Egypt's military-backed government and its supporters will likely look favorably on Kerry's brief remark, while supporters of Morsi will likely be angered by it.
November 21, 2013
By The Associated Press
President Barack Obama honored 16 prominent Americans Wednesday with the Presidential Medal of Freedom, the highest award the U.S. gives a civilian. The ceremony at the White House opened a day of tributes to former President John F. Kennedy, who established the modern version of the medal but was assassinated 50 years ago this week as the first award ceremony neared.
A look at the individuals receiving the medal:
— Bill Clinton, the 42nd president and former Arkansas governor, who was also recognized for his post-presidency humanitarian work.
—Oprah Winfrey, broadcaster, actress, activist and philanthropist, who was an early supporter of Obama's first presidential campaign.
—Daniel Inouye, former senator from Hawaii, World War II veteran and the first Japanese American in Congress. Inouye received the award posthumously.
—Ben Bradlee, former executive editor of the Washington Post who oversaw the newspaper's coverage of Watergate.
—Sally Ride, the first American woman to fly in space. Ride received the award posthumously.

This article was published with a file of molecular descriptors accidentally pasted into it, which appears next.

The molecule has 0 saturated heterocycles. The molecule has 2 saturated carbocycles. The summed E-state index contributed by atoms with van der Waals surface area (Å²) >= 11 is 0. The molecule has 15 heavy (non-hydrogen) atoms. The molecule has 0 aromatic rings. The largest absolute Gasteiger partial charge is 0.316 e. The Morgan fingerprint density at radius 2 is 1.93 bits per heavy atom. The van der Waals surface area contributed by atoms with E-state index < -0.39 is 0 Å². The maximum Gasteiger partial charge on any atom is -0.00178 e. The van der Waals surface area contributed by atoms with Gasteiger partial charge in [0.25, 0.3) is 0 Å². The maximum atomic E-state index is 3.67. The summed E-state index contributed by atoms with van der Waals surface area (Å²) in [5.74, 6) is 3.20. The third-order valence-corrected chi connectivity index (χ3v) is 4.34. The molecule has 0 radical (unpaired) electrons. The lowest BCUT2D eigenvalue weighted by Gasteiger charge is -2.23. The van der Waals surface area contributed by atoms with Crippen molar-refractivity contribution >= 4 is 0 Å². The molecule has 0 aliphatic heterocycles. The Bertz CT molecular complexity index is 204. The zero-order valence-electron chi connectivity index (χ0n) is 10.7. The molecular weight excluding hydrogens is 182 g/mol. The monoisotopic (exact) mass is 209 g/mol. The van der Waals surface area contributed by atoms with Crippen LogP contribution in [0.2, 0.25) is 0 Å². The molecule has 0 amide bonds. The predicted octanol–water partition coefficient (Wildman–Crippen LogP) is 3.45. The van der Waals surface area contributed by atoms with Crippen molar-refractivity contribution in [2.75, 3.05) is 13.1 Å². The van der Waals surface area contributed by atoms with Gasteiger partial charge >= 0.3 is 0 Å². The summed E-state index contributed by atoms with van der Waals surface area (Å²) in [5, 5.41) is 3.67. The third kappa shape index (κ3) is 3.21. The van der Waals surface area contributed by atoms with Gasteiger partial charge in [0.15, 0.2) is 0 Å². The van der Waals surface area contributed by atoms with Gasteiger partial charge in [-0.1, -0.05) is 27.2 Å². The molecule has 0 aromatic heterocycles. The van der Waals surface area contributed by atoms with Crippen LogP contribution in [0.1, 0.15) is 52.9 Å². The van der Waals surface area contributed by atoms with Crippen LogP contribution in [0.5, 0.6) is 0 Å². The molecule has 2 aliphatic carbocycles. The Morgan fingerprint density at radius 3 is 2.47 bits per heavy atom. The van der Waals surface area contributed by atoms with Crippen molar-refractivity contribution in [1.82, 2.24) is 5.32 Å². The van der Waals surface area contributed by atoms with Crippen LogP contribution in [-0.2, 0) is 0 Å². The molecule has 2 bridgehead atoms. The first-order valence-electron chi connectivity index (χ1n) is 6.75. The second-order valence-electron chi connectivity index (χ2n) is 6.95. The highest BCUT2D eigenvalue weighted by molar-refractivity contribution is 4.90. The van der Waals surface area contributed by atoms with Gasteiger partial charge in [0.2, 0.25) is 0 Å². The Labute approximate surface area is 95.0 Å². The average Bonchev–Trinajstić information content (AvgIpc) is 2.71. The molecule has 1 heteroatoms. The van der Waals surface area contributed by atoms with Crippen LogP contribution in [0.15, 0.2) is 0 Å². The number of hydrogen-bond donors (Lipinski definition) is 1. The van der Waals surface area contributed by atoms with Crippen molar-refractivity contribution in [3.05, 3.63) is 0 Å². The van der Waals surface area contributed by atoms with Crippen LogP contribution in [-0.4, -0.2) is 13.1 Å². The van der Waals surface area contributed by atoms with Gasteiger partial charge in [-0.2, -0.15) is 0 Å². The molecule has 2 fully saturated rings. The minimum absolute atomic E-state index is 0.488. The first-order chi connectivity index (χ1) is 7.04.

—Richard Lugar, former senator from Indiana who worked to reduce the global nuclear threat.
—Gloria Steinem, writer and prominent women's rights activist.
—Ernie Banks, baseball player who hit more than 500 home runs and played 19 seasons with the Chicago Cubs.
—Bayard Rustin, civil and gay rights activist and adviser to Martin Luther King Jr. Rustin received the award posthumously.
—Daniel Kahneman, psychologist who won the Nobel Prize in Economics.
—Loretta Lynn, country music singer.
—Maria Molina, chemist and environmental scientist who won the Nobel Prize in chemistry.
—Arturo Sandoval, Grammy-winning jazz musician who was born in Cuba and defected to the U.S.
—Dean Smith, head coach of University of North Carolina's basketball team for 36 years.